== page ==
It’s hard to imagine now, but in the early 1960s Andy Capp was a very big deal indeed. There had never been anything quite like Andy in a comic strip before, with his work-shy ways, boozing and, certainly in the earlier strips, wife-beating, although Andy’s wife Florrie always gave as good as she got. Not only did it use northern vernacular but you couldn’t even see the lead character’s face clearly due to the pulled down cap. Regardless, people recognised something of themselves and their loved ones in the rogue. Its creator, Reg Smythe, and the Mirror, Andy Capp’s home, found themselves with a hit on their hands.
My Dancing Bear is the story of Reg Smythe and how he came to create Andy Capp, and it’s a fascinating tale due to the strip’s foundations being very personal indeed.
Reg’s early life was a hard and bitter existence, largely due to his mother, Florrie, abandoning her family in pursuit of a care free lifestyle. She ended up living with a ne’erdowell partner, Charlie, and their behaviour, relationship and everday routines planted the seed that would later grow in to the strip.
But in stark contrast to this, Reg was a grafter, setting himself strict cartooning targets way back when he worked a full-time job in order get himself noticed as a cartoonist, and then upping that output to remain at the forefront of his field. It was this astonishing work ethic, and it got him the opportunity, alongside his own northern roots, to create a new strip for the Mirror’s northern editions. It wasn’t long until it was being run nationally.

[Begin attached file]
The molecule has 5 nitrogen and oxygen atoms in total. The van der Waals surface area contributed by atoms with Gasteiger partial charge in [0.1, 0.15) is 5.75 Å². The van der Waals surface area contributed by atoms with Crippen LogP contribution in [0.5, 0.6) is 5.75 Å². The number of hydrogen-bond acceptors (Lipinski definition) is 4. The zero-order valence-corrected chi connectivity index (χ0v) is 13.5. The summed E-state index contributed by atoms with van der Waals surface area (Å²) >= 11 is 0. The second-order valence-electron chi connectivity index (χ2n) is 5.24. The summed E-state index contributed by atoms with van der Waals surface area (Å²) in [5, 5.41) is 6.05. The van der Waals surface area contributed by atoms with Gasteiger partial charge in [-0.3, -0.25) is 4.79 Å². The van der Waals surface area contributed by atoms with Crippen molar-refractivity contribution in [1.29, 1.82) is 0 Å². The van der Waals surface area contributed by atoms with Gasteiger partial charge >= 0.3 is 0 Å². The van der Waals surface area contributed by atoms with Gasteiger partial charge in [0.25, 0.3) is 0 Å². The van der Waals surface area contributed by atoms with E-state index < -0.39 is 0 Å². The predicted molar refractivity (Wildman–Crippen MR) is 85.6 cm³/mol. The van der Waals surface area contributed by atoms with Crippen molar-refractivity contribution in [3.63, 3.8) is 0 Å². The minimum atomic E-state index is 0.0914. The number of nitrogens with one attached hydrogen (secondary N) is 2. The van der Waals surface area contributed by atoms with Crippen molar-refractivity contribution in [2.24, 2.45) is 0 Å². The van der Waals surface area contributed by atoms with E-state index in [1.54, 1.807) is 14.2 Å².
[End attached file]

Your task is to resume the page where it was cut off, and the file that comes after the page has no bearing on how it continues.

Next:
Reg enjoyed living in London during the sixties, and because of this was in the right place at the right time to be a founding member of the Cartoonists’ Club Of Great Britain. He would originally work out of a studio at the Mirror offices with other cartoonists, but such was his importance to the paper he was allowed to take extended holidays abroad, but he’d always be working and stockpiling strips. Later, when he left London to return to Hartlepool to live, he’d maintain his strict routine and output, initially returning to London to deliver the artwork personally but later using couriers.
Told throughout by Reg’s niece, including many direct quotes by the man himself, this is a loving tribute to an amazing man, and the memoir is particularly captivating for its intimate and touching glimpses into a private world.
Technology’s advances and the decline of the newspaper mean we’re not ever likely to see another Andy Capp have quite such an effect on so many people again, so it’s worth taking the time to get to know a little about the man that achieved it.
And if you liked that: The collection Andy Capp At 50 is still available